Concern over poor university rankings

Kiwi universities' sustained slide down world rankings has education leaders worried that talented academics will abandon New Zealand for more options overseas.

An international table of the world's top universities, released yesterday by QS World University Rankings, shows Kiwi universities are continuing to lose ground to international counterparts.

Education experts say more could be done to help Kiwi institutes keep up, but the Government has been boasting about the sector's success. It has cited incentives such as publishing educational performance and linking funding to outcomes as factors sparking progress.

The country's top six institutes, excluding Auckland University, have all dropped down the ranks or remained at the same spot in the global scaling system.

Massachusetts Institute of Technology took first place ahead of Britain's Cambridge University and Imperial College London, which were second equal.

The top-ranked New Zealand university was Auckland University at 92, equal with Britain's Durham University.

Otago University, second in New Zealand, dropped from 155th place to 159, and Canterbury University, third, dropped from 238 to 242. Victoria, Massey and Waikato universities either slipped or stood still.

The rankings compare the world's top 800 institutes, taking into account academic and employer reputation, staff-to-student ratios, citations per staff member and proportion of international students and staff.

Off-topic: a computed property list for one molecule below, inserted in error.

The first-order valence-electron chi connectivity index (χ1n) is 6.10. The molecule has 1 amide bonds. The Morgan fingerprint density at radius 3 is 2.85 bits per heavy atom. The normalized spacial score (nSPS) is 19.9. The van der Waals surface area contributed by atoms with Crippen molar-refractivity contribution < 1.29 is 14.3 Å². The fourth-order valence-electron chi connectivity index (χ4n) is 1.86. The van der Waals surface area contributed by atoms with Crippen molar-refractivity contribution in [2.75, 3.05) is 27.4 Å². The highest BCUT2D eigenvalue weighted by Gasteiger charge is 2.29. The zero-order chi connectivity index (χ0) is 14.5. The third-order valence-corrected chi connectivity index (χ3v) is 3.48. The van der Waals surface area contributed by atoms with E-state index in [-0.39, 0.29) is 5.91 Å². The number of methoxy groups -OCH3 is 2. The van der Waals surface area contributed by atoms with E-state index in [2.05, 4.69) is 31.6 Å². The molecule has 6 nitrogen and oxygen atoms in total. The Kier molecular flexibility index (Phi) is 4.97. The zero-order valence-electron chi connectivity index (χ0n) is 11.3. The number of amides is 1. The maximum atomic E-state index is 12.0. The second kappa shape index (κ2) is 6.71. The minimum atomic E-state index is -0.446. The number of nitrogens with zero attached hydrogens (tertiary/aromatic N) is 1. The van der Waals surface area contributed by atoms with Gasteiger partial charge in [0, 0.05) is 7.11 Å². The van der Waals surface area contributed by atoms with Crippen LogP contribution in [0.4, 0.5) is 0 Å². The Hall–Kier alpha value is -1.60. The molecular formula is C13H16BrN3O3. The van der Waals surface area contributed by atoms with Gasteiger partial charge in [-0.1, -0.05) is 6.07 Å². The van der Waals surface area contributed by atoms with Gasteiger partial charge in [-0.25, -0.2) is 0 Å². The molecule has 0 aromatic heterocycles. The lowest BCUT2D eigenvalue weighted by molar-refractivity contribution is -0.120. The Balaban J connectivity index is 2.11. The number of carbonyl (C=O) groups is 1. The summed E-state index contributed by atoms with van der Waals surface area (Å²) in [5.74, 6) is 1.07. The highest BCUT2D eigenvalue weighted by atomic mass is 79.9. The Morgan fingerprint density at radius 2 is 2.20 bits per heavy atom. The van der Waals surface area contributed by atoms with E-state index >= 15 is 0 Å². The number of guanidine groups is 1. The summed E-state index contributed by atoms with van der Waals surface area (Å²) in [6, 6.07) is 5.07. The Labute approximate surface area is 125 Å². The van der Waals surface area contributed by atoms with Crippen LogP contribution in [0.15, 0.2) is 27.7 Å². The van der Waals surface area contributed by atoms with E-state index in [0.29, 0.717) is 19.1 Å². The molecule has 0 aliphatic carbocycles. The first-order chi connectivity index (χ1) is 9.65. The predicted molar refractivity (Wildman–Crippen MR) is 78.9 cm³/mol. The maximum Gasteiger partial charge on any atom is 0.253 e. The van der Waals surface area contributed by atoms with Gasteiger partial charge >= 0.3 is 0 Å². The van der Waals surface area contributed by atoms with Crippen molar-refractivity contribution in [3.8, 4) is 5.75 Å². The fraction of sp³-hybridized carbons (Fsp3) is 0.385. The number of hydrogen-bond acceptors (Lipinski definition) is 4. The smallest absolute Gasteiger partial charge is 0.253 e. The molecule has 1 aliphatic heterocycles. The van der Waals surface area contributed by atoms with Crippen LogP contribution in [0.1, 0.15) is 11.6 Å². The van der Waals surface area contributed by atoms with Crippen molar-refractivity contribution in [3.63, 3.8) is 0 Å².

Universities New Zealand acting chair Professor Harlene Hayne said long-term trends showed Kiwi universities tracking downwards.

"Without more support from government, this country's universities run the risk of hitting a tipping point where the best academics choose to work elsewhere and the best students choose to study elsewhere [and] once you hit that tipping point, international experience shows there's no easy way back.

"Rankings are a good indicator of the quality of university education available to young New Zealanders; rankings underpin the export education income for New Zealand that generates jobs and helps our economy." Massey University has fallen in the rankings almost every year since 2007, dropping from 343 to 346 this year.

Spokesman James Gardiner said results didn't reflect a drop in performance or quality and rankings see-sawed year to year.

"Massey does exceptionally well in international rankings, as do all New Zealand universities - a top-500 place puts an institution in the top 3 per cent of universities worldwide," he said.

"Hundreds of universities are being opened every year and developing countries are investing heavily in education, so it becomes inevitable that while New Zealand's investment in the sector remains static, the extra investment by other countries will push their institutions further up the rankings."

Manawatu Standard